AHBL Landscape Architecture Featured at SAF’s “Because it Rains” Exhibit
Recreating a Headwater Stream System at Kellogg Middle School
Built in the 1950s, Kellogg Middle School was developed over the headwaters of a seasonal tributary of Thornton Creek. The upper portion of the tributary was filled and leveled to create a level space for the school campus.
In 2017, design for Shoreline School District’s, Kellogg Middle School replacement began and the possibility to reconnect and recreate the headwater condition that once flowed through the site became a possibility. Inspired by the site’s topography, forested hillside and proximity to winding community trails, AHBL’s landscape architecture team, in collaboration with Mahlum worked to design a bioretention ecosystem that returned stormwater to the tributary in ways that emulated the previous condition.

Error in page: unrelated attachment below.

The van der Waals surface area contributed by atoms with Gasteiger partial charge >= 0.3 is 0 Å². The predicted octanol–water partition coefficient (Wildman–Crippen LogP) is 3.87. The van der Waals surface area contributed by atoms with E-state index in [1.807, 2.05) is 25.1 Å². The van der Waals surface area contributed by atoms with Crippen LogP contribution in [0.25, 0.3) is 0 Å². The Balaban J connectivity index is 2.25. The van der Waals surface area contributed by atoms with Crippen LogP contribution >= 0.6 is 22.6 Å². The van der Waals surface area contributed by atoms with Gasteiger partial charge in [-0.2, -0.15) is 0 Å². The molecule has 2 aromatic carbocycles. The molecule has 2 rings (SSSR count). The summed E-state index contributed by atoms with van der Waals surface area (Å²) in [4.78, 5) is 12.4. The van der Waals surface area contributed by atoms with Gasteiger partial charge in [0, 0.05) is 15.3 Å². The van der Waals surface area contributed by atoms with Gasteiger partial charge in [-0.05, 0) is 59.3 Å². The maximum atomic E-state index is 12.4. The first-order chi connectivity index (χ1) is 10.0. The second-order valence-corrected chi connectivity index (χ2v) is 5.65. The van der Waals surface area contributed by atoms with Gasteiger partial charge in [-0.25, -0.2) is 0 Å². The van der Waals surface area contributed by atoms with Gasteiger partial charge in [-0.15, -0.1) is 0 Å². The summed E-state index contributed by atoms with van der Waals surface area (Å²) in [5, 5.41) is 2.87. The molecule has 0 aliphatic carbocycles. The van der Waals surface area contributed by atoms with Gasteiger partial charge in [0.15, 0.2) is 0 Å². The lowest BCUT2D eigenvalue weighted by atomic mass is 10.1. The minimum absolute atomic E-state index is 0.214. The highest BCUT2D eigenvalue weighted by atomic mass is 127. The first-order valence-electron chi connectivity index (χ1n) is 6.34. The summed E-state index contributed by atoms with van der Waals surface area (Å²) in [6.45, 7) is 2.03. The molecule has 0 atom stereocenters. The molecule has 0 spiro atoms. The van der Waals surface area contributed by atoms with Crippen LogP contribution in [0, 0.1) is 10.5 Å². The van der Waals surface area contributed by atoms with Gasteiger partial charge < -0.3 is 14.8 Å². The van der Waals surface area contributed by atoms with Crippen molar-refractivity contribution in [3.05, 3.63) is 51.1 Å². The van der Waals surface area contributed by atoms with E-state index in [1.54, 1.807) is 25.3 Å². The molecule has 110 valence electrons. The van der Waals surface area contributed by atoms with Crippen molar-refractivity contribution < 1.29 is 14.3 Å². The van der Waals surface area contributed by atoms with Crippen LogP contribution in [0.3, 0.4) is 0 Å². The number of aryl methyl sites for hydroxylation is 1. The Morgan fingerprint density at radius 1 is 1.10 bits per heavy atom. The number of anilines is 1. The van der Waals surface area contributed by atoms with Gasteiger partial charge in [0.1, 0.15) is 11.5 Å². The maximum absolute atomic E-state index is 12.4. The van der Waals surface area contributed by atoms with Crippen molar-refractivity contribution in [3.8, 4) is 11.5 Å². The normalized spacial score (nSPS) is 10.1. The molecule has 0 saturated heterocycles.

The courtyard rendering below begins to describe how the bioretention cells flow through the interior courtyard of the school to enhance the overall health of the seasonal tributary and the Thornton Creek watershed in which it feeds. The interior courtyard is the green heart and focal point of the school, which the commons, library and classrooms look into. Stormwater from the buildings’ roofs are channeled into the courtyard’s bioretention cells, which then flows under pedestrian bridges, past shade dappled native plantings, on to Thornton Creek, and eventually feeding into Lake Washington.
With this work, the courtyard design aims to create a connected thread of living systems (aquatic, terrestrial, and human) providing a home for numerous species and an opportunity for students, staff, and faculty to witness, learn, and co-exist.
Kellogg Middle School, Shoreline School District
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